MN water conference committee members look back while planning for the future
The Minnesota Water Resources Conference brings back its mix of water research, policy and practice to the St. Paul RiverCentre October 15-16, 2019. In keynote talks and breakout sessions, attendees learn about strides in current research and application of research on the landscape. Keynote speakers this year are University of Minnesota president Joan Gabel, NPR meteorologist Paul Huttner and UMN faculty Don Wyse and Nick Jordan who will speak jointly about the Forever Green Initiative.
The annual conference is the result of eleven months of planning meetings, during which committee members assess the pros and cons of past conferences, review hundreds of abstracts for break out and poster sessions and choose keynote speakers for the upcoming conference.
Minnegram asked committee members Karen Jensen and Mark Brigham for their thoughts about the conference, its value to attendees and memorable moments.
What do you hope attendees gain from the conference?
Mark: A useful take away that is new and applies to their work--either information or a methodological approach. And pride in being part of a truly great community of water-resources professionals in Minnesota.
Karen: New technical information, of course. I also hope attendees can expand their professional networks, meeting new colleagues who will bring energy and inspiration to their day-to-day work.
What benefits and /or challenges did you see resulting from the 2005 merger of the Minnesota Waters Conference and the Water Resources Conference?
Karen: I clearly see the benefits. The merger brought together the disciplines of water resources engineering and water resources sciences, creating a unified, but yet diverse audience: a good mix for innovation and learning. The field of water resources management has become less “siloed” over time: practitioners need to understand multiple aspects of the field (both science and engineering) to truly become accomplished.
Mark: One challenge is ensuring that there are consistently tracks that professional engineers find useful and relevant to their work. We have some consulting engineers on the planning committee and that needs to continue because it's critical to ensuring that their perspectives help shape the conference.
It’s wonderful that the conference has grown to be so successful. Can you point to some concrete outcomes of the conference? Policies enacted, resource management changes, or devices put onto the landscape that were introduced at the conference?
Mark: The 2014 special session Sulfate, Mercury, and Wild Rice was an excellent roll-out of research that supported development of the update to Minnesota's water-quality standard for sulfate in waters that support wild rice.
Karen: I’ll throw out the example of green-infrastructure stormwater management. Years ago, I heard presentations at the conference about the emerging field of “stormwater infiltration” to manage runoff. Within a couple of years, infiltration had grown into “low impact development”, and now that field has grown into green-infrastructure stormwater management. The entire arc of this crucial field of water management was exhibited by presentations at the conference over two decades.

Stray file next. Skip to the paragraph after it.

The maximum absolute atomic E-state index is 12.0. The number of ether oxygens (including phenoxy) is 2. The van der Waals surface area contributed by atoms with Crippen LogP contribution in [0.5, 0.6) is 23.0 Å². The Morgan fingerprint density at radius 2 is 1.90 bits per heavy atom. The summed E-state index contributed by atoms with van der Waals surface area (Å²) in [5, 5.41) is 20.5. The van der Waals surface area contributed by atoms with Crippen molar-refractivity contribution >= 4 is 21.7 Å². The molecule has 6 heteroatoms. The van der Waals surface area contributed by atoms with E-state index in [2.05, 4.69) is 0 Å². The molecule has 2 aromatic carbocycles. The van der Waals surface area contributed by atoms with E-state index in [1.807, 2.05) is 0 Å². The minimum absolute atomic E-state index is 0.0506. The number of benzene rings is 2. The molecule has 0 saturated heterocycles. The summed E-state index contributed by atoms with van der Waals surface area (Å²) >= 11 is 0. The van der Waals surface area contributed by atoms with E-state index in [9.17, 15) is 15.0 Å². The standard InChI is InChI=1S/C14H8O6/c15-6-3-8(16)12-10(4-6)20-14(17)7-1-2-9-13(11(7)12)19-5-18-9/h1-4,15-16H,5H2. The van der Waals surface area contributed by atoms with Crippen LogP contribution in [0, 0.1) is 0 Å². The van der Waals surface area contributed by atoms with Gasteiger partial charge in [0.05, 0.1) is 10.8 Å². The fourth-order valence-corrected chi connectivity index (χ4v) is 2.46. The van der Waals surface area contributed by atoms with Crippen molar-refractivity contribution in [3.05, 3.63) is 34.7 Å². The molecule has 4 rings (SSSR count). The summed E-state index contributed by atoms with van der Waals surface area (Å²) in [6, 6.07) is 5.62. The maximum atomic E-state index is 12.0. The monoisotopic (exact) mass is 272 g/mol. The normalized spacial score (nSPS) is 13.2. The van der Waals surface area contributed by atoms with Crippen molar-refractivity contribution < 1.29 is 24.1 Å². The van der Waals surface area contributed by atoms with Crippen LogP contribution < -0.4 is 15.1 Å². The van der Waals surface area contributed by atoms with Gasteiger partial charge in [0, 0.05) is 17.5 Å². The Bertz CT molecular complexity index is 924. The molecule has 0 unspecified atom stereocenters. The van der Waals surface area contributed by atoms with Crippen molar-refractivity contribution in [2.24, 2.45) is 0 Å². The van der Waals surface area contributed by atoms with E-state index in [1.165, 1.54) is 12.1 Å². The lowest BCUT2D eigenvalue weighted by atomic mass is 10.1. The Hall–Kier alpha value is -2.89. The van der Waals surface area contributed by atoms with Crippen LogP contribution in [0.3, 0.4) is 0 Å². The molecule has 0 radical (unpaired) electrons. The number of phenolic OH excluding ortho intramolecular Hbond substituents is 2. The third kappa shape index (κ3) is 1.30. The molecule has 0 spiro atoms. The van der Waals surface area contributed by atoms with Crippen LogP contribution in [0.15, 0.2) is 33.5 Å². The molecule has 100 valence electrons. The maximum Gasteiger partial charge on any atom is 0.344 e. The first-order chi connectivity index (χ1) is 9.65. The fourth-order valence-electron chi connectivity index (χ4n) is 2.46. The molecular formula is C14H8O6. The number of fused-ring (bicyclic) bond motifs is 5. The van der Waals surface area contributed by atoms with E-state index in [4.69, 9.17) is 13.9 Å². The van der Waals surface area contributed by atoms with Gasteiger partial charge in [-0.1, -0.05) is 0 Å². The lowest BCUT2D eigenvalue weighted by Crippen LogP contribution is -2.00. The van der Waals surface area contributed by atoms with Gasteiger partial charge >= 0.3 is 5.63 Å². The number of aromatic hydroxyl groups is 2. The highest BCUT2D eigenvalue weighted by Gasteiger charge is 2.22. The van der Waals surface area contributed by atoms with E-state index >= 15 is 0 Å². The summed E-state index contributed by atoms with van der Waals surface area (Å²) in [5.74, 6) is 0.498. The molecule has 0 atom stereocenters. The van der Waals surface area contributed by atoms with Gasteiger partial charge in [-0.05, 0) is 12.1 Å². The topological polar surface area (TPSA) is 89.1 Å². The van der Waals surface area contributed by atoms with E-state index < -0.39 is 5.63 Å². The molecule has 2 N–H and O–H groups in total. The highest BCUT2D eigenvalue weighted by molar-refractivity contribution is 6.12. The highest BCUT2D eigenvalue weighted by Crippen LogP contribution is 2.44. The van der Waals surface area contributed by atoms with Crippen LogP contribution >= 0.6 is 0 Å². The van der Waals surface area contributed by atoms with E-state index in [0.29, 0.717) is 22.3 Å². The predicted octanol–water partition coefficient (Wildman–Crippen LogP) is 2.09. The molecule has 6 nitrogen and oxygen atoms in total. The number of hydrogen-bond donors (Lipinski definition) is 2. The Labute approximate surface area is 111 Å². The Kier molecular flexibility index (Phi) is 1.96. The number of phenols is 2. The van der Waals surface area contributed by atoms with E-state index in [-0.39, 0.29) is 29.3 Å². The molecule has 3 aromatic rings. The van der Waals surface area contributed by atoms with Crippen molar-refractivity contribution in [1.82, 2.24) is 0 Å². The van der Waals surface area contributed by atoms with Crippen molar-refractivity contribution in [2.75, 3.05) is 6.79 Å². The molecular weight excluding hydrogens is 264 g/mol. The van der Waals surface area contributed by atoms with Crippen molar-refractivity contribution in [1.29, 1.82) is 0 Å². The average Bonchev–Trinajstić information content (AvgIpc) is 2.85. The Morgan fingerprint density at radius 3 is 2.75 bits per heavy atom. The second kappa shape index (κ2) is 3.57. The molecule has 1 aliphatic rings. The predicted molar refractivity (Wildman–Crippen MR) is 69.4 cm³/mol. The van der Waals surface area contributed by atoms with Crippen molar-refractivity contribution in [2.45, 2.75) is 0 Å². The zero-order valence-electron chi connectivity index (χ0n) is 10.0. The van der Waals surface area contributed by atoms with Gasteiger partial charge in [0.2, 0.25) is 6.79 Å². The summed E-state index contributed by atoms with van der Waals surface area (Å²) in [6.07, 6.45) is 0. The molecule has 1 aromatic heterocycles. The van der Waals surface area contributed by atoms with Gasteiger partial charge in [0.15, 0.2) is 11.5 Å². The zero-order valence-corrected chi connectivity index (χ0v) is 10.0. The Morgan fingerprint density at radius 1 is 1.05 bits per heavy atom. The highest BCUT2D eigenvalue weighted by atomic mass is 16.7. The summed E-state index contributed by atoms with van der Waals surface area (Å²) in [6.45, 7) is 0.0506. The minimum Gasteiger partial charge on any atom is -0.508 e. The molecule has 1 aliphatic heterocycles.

What are your most memorable moments from the conference over the years?
Mark: Ray Archuletta's plenary presentation from the 2018 conference was outstanding, inspiring, and had broad societal relevance.
Karen: Hands down, Governor Dayton’s appearance and Water Resources Professionals Week proclamation presentation. The Governor was amazed at the conference attendance numbers and how many professionals were working to protect Minnesota’s waters.
Also, moment Jeff and I accepted the proclamation from Governor Dayton remains a highlight of my career.
What is your favorite part of the conference?
Mark: I always enjoy reconnecting with my fellow graduate students from about thirty years ago. We all took different paths, but it's great to see the different ways we continue to contribute and do interesting work. And I equally enjoy reconnecting with the many friends and colleagues I've made in Minnesota's water resources community since graduate school. Hallway chatter and the poster / social hour sessions are invaluable.
Karen: The energy in the room in the first moments on the first day; I love looking around at the attendees and see all the new faces, particularly of students and young professionals – the appearance of the next generation who will take on the mantle of caring for Minnesota’s waters. And I especially love to see how many young women are present – this is such a change over when I joined the water resources profession, and it delights me to no end.
The Minnesota Water Resources Conference is sponsored by the Water Resources Center and the College of Continuing and Professional Studies. The conference is co-sponsored the Department of Civil, Environmental, and Geo- Engineering, College of Science and Engineering, University of Minnesota Minnesota Section, American Society of Civil Engineers Minnesota Sea Grant College Program, University of Minnesota and the Natural Resources Research Institute, University of Minnesota.